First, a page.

Ubisoft drops Uplay Passport from Assassin’s Creed: Black Flag & future games

Black Flag modified as company changes online DRM policies.

Assassin’s Creed publisher Ubisoft is to drop the Uplay Passport from all future game titles.

The Uplay Passport was designed to lock away online and multiplayer features behind a single-use code, and offered points to users as a reward system for completing in-game challenges. Codes came included with a new copy of a game, but second hand players would be required to buy a Uplay Passport code for an additional fee.

“Uplay Passport will not be a part of any future Ubisoft games,” said the company on its blog.

“The Uplay Passport program was initiated as a means of giving customers full access and support for online multiplayer and features, along with exclusive content, bonuses and rewards.

“However, games today are blurring the line between offline and online, between what is single player and what is multiplayer. Based on that and on the feedback we received from you, we recognized that Passport is no longer the best approach for ensuring that all our customers have the best possible experience with all facets of our games.”

The Uplay Passport has also been dropped from Assassin’s Creed: Black Flag, due for release today, which controversially locked some single player content behind the code.

Opinion: I’m quite sure they did not like the backlash from the community and realized a reversal was needed. As gamers and consumers, more and more we are seeing the power we have to stand up and let our voices be known through social media etc…when it comes to publishers “pushing” their way into our pockets and telling us how we should play. Sounds alot like politics. All in all, at least it looks like we won this battle…for now.


Assassin’s Creed 4 single-player content locked behind Uplay Passport

Assassin’s Creed 4: Black Flag players are required to own a Uplay passport for the game if they want to manage ships in their fleet and send them out on missions.

They may not like it, but gamers are at least familiar with the idea of an online pass gating off multiplayer content. However, in Assassin’s Creed IV: Black Flag, a noteworthy element of the single-player campaign is unavailable without the Ubisoft’s Uplay Passport.

When protagonist Edward Kenway boards a ship, he has the option to add the ship to his fleet. This fleet functions similarly to your assassin recruits in previous titles; you can send them on missions, and after a varying number of real-time minutes, the ships return with money and spoils. However, we’ve confirmed that your access to this whole loop is gated by the Uplay Passport. In other words, if you borrow the game from a friend who has already redeemed the code (or buy the game used), you don’t get the fleet and the benefits that come with it in your single-player game.

Note that the Uplay Passport is different from simply being a registered Uplay user. Being a part of Uplay is free, but the Passport is a game-specific code included with new copies. According to Ubisoft’s site, the Uplay Passport “will come with a unique code that, when redeemed, grants you access to online multiplayer play, bonus content, and more. In instances where your game’s Uplay Passport has already been redeemed (such as if you’ve bought a used copy of a game) you will be able to purchase a new Uplay Passport code online.”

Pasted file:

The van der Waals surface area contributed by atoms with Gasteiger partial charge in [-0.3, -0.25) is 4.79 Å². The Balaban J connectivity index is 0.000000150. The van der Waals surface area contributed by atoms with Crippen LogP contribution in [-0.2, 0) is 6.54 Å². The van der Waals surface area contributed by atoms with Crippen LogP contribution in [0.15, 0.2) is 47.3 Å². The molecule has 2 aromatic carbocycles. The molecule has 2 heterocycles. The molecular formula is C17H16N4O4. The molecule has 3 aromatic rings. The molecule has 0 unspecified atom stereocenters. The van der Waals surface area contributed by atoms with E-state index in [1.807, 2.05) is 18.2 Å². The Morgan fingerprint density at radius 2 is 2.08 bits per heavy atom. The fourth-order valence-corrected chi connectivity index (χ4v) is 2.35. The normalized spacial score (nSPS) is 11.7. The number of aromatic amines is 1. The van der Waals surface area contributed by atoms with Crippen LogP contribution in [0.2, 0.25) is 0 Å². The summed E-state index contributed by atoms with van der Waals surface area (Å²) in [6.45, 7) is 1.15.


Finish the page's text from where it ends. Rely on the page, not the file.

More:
On one hand, the fleet does include online elements. You are able to have your friends assist you to make missions go faster, for instance. On the other hand, there’s nothing about it that demands this assistance; once you can use your fleet, you can do the missions solo. Previous installments in the series, like Assassin’s Creed: Brotherhood, included similar offline versions of this mechanic.

GameInformer Reaction: We’ve seen online passes for multiplayer modes, but seeing them invade a single-player experience is infuriating. Adding a ship to your fleet is one of only three things you can do after conquering an enemy vessel, so your options are cut down considerably without access to the fleet. After all, as soon as you walk into the captain’s cabin on your ship, the first thing you see is your fleet map on a table directly in front of you. If Ubisoft wants to add a bunch of connected social elements to the single-player, that’s great – but walling off this system because of these minor additions seems unnecessary and underhanded. This also means that your access to your fleet is cut off if you aren’t connected to the Internet while playing Assassin’s Creed IV.You can play through the whole game and enjoy it without the fleet, but the experience will definitely seem incomplete.



Assassin’s Creed takes to the sea and comes adrift

Black Flag’s seafaring impresses the critics, but the series is in danger of losing its identity.

Ubisoft’s Assassin’s Creed franchise is no stranger to critical praise, though it has a tendency to deceive. Of the five console games released in the series so to date, three have undergone a degree of post-launch revisionism: the first game was bold but ultimately disjointed, Revelations asked the player to revisit settings and characters one too many times, and Assassin’s Creed 3 was a jumble of ideas that lacked the charm to compensate for the flaws in its execution. That’s the tone of the general discussion today, but it was far rosier in the past.

Assassin’s Creed 4: Black Flag is the sixth game in the main series – the fifth in little more than four years – and has once again been greeted by the sort of critical reception that makes one forget that digits below 7 even exist. Much has changed since Altair first stalked Jerusalem’s narrow streets, and Black Flag pushes even further into uncharted territory, swapping out the density and detail of the city to pursue Assassin’s Creed 3’s fondness for the great outdoors – specifically, the open sea.